Last week, we discussed the fluctuating workweek method and its possible benefits. Remember that the fluctuating workweek method is not a "save lots of overtime expenses method." Employers who use the fluctuating workweek to clamp down on overtime expenses often end up shifting those expenses from the payroll budget to the litigation budget.
Franczek Radelet P.C • April 20, 2015
In the past, we have discussed how to calculate paying overtime to salaried, non-exempt employees, including those employees who also receive commissions. One area that we have not touched on is a potentially employer and employee friendly method of calculating overtime that is nonetheless fraught with some risk: the fluctuating workweek. As you know if you read us regularly, simply paying an employee a salary does not mean that the employee is automatically “exempt” from the Fair Labor Standards Act (FLSA) overtime requirements, or parallel requirements in state and (increasingly) local law. Paying an employee on a salary basis is just one part of the test for exemptions, as we have explained in our recurring Wage and Hour Basics series.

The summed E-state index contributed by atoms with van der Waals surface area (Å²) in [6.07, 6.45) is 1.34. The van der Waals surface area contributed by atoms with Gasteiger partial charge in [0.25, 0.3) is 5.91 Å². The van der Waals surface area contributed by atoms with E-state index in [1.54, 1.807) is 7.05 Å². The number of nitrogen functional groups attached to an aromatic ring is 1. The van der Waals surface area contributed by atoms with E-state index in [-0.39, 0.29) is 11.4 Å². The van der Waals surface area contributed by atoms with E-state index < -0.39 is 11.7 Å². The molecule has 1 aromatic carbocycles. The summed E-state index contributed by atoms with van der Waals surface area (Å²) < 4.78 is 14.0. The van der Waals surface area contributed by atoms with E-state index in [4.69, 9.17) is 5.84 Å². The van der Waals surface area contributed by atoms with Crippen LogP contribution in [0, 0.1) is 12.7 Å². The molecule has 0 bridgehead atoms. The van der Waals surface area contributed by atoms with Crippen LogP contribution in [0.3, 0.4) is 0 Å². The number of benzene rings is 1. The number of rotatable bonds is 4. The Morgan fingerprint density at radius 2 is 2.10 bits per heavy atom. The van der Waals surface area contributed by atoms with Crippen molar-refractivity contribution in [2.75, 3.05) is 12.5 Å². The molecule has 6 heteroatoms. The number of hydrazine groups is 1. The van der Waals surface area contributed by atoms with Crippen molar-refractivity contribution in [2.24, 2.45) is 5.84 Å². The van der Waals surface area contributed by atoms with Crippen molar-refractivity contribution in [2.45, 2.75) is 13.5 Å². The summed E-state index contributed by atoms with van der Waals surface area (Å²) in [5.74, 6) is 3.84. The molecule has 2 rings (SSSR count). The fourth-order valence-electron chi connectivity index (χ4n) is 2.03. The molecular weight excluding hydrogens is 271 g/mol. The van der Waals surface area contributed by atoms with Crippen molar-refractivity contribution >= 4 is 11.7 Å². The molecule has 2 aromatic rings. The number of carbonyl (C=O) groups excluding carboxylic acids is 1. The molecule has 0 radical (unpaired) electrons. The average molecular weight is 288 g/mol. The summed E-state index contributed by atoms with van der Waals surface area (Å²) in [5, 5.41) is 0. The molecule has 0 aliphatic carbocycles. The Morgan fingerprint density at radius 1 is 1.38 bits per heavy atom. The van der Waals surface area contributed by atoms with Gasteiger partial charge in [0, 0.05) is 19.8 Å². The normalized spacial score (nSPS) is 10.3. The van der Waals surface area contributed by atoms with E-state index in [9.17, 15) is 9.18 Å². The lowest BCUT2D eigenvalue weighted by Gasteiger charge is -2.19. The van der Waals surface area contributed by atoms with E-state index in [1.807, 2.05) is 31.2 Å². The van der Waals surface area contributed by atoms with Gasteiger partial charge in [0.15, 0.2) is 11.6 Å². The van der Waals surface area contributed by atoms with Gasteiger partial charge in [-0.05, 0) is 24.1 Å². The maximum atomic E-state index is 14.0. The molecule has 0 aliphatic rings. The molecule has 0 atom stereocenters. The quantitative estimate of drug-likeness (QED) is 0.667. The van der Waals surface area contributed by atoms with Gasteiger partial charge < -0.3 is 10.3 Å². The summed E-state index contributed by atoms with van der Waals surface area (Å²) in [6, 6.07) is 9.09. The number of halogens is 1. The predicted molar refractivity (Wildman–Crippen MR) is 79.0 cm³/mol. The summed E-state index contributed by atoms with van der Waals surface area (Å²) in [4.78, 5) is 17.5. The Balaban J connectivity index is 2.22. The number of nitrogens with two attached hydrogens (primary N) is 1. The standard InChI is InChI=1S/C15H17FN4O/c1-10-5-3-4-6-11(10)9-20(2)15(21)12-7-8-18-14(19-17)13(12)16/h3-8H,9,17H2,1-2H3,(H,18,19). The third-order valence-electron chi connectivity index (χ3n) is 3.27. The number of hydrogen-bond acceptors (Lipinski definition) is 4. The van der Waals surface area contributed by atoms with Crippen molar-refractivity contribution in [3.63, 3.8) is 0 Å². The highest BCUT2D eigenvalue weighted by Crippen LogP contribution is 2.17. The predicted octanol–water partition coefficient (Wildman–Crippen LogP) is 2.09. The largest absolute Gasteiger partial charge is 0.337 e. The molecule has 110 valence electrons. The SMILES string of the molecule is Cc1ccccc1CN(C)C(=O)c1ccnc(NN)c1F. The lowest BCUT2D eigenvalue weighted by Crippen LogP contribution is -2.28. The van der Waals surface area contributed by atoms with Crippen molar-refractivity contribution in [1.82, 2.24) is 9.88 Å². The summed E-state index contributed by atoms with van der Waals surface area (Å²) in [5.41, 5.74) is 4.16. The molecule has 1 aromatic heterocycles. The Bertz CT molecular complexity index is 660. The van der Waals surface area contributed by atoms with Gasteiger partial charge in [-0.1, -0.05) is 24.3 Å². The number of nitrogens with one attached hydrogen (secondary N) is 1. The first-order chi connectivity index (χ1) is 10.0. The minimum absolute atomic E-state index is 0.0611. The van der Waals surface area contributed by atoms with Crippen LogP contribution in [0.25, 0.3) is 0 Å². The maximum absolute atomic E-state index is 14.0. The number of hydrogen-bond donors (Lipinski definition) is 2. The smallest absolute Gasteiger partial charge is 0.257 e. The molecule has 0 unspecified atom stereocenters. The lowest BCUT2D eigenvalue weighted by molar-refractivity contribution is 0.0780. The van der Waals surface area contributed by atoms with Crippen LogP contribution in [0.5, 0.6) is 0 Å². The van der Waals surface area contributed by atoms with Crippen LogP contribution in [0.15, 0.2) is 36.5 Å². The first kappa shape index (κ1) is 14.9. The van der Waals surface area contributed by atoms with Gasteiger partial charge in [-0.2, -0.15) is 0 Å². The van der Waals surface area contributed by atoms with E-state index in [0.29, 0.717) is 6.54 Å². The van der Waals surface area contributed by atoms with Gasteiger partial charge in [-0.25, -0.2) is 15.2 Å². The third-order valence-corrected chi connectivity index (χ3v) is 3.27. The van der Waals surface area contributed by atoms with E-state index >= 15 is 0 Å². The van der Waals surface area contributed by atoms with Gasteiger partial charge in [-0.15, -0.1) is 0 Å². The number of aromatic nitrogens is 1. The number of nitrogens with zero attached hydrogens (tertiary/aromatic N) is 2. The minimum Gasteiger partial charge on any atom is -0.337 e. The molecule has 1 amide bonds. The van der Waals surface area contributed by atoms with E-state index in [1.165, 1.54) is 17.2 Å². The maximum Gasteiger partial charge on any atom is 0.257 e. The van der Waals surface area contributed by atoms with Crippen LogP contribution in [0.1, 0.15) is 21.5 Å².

Fisher Phillips • October 31, 2014
"Fluctuating workweek" pay plans are provoking much litigation under the federal Fair Labor Standards Act. These arrangements call for a non-exempt employee to be paid a salary as straight-time compensation for all hours worked in a workweek, including those over 40. The salary represents the "one" of "one and one-half, so for overtime hours the employee is due an additional one-half of the hourly rate figured by dividing all of the workweek's worktime into the salary (that rate can never be less than the minimum wage, of course).
Ogletree Deakins • November 14, 2013
In the course of two months, two separate Fifth Circuit panels have issued decisions that call into question the application of the fluctuating workweek (FWW) method in suits for unpaid overtime based on misclassification.
Fisher Phillips • August 23, 2013